More trees and less plastic against climate change

It is a beautiful city of about 600,000 inhabitants facing the Caribbean Sea and at the foot of the beautiful Sierra Nevada de Santa Marta and Tayrona Natural Parks, refuge, home and sanctuary of the Arhuaco, Kogis, Wiwas and Kankuamos people.

In recent years, given the environmental degradation affecting many parts of the world, the region has decided to focus on factors that affect climate change. Environmentalist Patricia Caicedo Omar is responsible for changing the course of decisions that can have a positive impact on the well-being of the people and their lands in northern Colombia.

Until a month ago she was the director of the city’s environmental sustainability agency (Dadsa) and is now responsible for the city’s public services and waste management, with the aim of making Santa Marta the most environmentally sustainable city in the country. To achieve this, the inclusion of the environmental chair in the city’s schools was approved as public policy, on the premise that the new generations are environmentalists.

“The most important change that the city has undergone in terms of the environment is the engagement of the people. For example, before trees were felled and no one said anything. Not now. They know it’s not possible, ”says Patricia Caicedo Omar.

With this in mind, intensive reforestation began at the end of 2020 in neighborhoods and districts with clear deficits and the creation of urban forest. “My bet is to adapt the city to climate change, so we keep planting trees,” she says, pointing out that satellites have been used to create a heat map to prioritize. The original goal was 10,000 trees to mitigate the effects of climate change. Today there are over 14,000 in a task in which municipalities, the state and the private sector are involved. 30,000 are expected to be planted between 2020 and 2023. 28 species of native fruit and fruit trees have been planted.

“No to single-use plastic”

But the choices also affect the daily life of Samarios (as the people of Santa Marta are called), business people, and tourists. In 2018, single-use plastics and expanded polystyrene, which are widespread in the city and the rest of the country, were banned. Santa Marta was the first Colombian city to declare war on this type of pollutant.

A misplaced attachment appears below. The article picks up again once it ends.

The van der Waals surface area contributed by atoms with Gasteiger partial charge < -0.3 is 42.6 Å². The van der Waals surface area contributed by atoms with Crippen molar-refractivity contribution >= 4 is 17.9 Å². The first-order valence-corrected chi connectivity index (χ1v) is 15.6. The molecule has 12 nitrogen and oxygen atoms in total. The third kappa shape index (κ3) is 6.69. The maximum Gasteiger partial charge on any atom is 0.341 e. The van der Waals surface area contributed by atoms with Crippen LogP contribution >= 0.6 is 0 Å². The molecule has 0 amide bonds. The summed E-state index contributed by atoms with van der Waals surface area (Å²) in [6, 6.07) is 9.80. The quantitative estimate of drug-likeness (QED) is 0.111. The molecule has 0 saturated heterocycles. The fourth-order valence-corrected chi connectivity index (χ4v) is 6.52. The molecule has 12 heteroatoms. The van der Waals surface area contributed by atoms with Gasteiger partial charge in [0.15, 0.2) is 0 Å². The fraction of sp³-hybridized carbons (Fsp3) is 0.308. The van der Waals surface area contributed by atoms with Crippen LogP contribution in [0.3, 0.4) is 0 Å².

“Plastic consumption in the city must be reduced to a minimum. But in the end the big controversy and the work lies with the producers, not the end users. The end user on such a networked planet is the one who is pushing for the production model to change, ”says the environmentalist.

According to the United Nations Environment Program (UNEP), there will be “more plastic than fish in the oceans by 2050, unless people do without disposable items made from this material such as bags and bottles”.

Patricia Caicedo warns that large areas, restaurants and the community in Santa Marta are making progress to make the ban go smoothly. “We work with the shopkeepers, but also with those who sell them the plastic. The idea is to promote other environmentally friendly materials, ”she adds.

The work was not easy, but there were phases for the full implementation of the measure. The first phase was raising awareness while trading shifted the stock. Then came the educational phase with symbolic sanctions and now the sanctions are firm. “At the same time, we sponsored a project with women so that it would be them who would make bags out of fabric or other materials to sell to suppliers.”

At the same time, days have been spent cleaning beaches, rivers and creeks where large amounts of plastic and other materials end up. For example, it rose from 23 tonnes of solid waste in 2017 to 177.2 tonnes in 2020. Work was also being carried out on the reuse of plastics, with an average of 58 tonnes in 2018 and 145 tonnes in 2020.

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